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Dino Saga 060604___Alignment

Discussion in 'Corbani's Corner' started by John Corbani, Jun 3, 2006.

  1. John Corbani

    John Corbani Formula 3
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    May 5, 2005
    1,153
    Santa Barbara, CA
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    John Corbani
    #1 John Corbani, Jun 3, 2006
    Last edited by a moderator: Sep 7, 2017
    Dino Saga 060604___Alignment

    Every time you change tire brand or tire model, toe-in has to be tweaked. Of course, if you hit a curb hard, best to check if anything got bent. If alignment shop does not have a clue, it is nice to be able to double check their work. Not too hard.

    The Dino is justifiably famous for its handling. It was the first production rear engined Ferrari and everyone got it right. Looks, handling, manners, speed. And strength! Suspension is robust. You have to do serious damage to foul up the suspension. Age though can sneak up on you. Bushings go soft or hard or get permanently deformed. Tire technology changes constantly. I have gone to larger wheels and lower profile tires so tire changes can be profound. You feel everything, instantly.

    Both front and rear suspensions are supposed to toe in. Rear has more leeway and is less prone to damage. Right rear lower A arm, front bushing, gets an oil bath every time the oil filter is changed by a slob. I have changed that bushing twice during my 187,000 miles and 20 years. Other bushings are undoubtedly due for work but no great panic.

    I play with tire pressure and toe-in in the front. Castor and camber won’t change unless there is major frame damage. Tires from Goodyear, Falken, Yokohama and Kumho have been on the car and all driven 10,000-40,000 miles. All have their druthers. Sizes have all been 205/55VR16 front and 225/50VR16 rear. Tried 250/50VR16 rears once. Car pushed in turns and tires hit on bumps. Sold them. Like Falken best.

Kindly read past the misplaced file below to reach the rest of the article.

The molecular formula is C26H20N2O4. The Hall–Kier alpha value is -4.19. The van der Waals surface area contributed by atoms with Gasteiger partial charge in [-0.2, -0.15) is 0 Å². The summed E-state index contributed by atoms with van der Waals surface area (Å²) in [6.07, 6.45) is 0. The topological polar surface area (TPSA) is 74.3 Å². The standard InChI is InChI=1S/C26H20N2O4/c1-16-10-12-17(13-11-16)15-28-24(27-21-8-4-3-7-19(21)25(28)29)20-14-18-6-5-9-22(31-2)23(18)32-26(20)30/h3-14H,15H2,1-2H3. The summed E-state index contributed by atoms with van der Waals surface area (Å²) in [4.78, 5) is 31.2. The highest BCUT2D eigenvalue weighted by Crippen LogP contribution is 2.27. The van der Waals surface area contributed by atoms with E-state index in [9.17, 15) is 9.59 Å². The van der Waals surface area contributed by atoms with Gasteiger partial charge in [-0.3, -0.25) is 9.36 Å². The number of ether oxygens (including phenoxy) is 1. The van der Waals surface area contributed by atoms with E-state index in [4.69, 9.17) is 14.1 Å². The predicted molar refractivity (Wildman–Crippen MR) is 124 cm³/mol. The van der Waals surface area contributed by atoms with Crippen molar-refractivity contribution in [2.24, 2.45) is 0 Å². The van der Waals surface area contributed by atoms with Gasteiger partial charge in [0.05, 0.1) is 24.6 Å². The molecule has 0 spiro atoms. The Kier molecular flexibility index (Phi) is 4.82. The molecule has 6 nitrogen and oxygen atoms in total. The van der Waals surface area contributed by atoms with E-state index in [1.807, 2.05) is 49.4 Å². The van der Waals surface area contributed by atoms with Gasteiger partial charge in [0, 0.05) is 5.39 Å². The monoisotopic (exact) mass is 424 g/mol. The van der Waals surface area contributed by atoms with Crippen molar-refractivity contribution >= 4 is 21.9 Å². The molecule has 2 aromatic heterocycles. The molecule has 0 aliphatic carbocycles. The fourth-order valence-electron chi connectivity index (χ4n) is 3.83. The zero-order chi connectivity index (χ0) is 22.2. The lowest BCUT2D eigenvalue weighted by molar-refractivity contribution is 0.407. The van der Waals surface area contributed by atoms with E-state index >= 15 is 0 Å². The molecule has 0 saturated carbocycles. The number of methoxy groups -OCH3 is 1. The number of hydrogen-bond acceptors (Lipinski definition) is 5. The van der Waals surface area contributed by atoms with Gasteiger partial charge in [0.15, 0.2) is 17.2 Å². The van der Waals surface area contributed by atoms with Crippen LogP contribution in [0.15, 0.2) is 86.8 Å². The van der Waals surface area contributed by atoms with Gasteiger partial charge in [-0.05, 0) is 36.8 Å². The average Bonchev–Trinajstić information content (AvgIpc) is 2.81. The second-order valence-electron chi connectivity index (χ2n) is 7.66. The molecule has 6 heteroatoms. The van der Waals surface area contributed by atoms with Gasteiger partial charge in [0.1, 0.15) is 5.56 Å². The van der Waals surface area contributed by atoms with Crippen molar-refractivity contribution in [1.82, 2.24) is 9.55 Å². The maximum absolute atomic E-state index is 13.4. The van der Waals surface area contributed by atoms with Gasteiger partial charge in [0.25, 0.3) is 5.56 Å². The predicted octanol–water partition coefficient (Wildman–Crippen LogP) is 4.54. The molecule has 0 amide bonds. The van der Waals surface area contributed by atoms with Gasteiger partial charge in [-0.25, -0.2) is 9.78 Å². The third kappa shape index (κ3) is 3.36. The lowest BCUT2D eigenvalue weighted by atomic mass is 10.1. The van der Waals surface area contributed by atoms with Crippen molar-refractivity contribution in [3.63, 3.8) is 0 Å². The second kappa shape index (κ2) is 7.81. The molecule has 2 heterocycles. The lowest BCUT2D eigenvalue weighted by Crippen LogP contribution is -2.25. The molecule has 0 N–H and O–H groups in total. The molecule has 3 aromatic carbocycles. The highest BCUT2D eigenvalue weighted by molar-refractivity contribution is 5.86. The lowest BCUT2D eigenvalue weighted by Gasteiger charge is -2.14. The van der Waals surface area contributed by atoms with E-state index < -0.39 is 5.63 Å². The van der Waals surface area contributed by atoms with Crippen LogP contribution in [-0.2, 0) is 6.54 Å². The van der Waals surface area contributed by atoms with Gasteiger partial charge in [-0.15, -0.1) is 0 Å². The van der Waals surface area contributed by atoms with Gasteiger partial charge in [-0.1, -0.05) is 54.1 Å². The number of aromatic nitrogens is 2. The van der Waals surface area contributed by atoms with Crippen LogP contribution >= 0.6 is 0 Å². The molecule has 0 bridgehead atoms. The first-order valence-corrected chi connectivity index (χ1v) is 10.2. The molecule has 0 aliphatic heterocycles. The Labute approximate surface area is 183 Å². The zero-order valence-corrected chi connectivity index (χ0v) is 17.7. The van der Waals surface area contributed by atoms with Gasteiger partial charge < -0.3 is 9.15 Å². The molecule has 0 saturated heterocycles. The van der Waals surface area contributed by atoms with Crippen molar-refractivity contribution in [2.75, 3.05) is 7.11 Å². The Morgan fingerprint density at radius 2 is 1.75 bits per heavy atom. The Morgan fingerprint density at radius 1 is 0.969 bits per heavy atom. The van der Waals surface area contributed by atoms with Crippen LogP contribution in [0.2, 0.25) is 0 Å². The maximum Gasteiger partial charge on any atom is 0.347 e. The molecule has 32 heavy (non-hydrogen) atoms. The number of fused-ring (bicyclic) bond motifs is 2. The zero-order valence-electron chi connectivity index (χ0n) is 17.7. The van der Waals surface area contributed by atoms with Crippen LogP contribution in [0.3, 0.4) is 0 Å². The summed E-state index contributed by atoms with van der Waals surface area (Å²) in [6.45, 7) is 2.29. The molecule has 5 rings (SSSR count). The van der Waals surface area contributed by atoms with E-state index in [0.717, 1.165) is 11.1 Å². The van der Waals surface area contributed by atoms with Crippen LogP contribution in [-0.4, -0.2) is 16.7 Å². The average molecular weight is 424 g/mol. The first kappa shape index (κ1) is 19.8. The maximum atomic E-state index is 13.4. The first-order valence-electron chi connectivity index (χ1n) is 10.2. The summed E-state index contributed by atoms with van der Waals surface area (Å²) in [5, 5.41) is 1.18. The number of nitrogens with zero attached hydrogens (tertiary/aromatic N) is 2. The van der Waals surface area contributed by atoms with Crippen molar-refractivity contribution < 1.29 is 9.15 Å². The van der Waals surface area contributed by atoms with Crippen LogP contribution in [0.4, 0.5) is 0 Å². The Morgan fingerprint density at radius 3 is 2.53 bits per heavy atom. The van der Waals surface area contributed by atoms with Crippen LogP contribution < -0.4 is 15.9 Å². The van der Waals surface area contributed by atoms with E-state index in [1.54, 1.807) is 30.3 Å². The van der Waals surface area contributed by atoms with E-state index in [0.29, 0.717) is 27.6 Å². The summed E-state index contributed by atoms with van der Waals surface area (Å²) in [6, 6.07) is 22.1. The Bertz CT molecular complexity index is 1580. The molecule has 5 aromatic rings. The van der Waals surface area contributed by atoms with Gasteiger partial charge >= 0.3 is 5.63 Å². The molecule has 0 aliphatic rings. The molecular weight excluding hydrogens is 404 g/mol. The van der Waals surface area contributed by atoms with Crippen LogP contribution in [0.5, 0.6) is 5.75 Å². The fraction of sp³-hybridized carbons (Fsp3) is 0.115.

Front pressures run 25 – 30 Psi. Rears are happy at 30. Handling gets progressively lighter as front pressure goes up. Had a tire shop leave the fronts at 50 psi once and car was really squirelly. Lower pressures wear inside and outside edges quickly. Toe-in can range from ¼” to 0” depending on the tread pattern and the wear pattern. I usually keep it at 1/8” and all is OK. Adjust slightly as tires wear. Swap left to right when tread is about half gone. All tires have been directional and wear is a little heavier on outside.

    Front shocks, lower ball joints, tie rod ends and rack bushings have been replaced so I have had many chances to re-set the front end. Pictures show the typical set-up. A 1” x 2” wood strip with 12” steel feelers works well. Feelers are set about 57” apart and then bent to match the groves in the particular tire. Tire diameter is about 25” so measuring front and back of tire gets you there. I use 1/8” dia. wire for the feelers so all I need to do is bend the feelers to the grooves at the back and look for a wire diameter less in the front. You really don’t have to lift the car but it makes things faster and easier. Want to keep normal body weight on suspension. Tie rods want to be level.

    I love the way the car handles. My wife hates it and will not drive it unless forced. The car is heavy in a parking lot. She shops and parks a lot. I just keep moving and all is fine. Car is like a good dog. Wags its tail and says “what you want to do today boss?” And then makes every day an adventure to remember.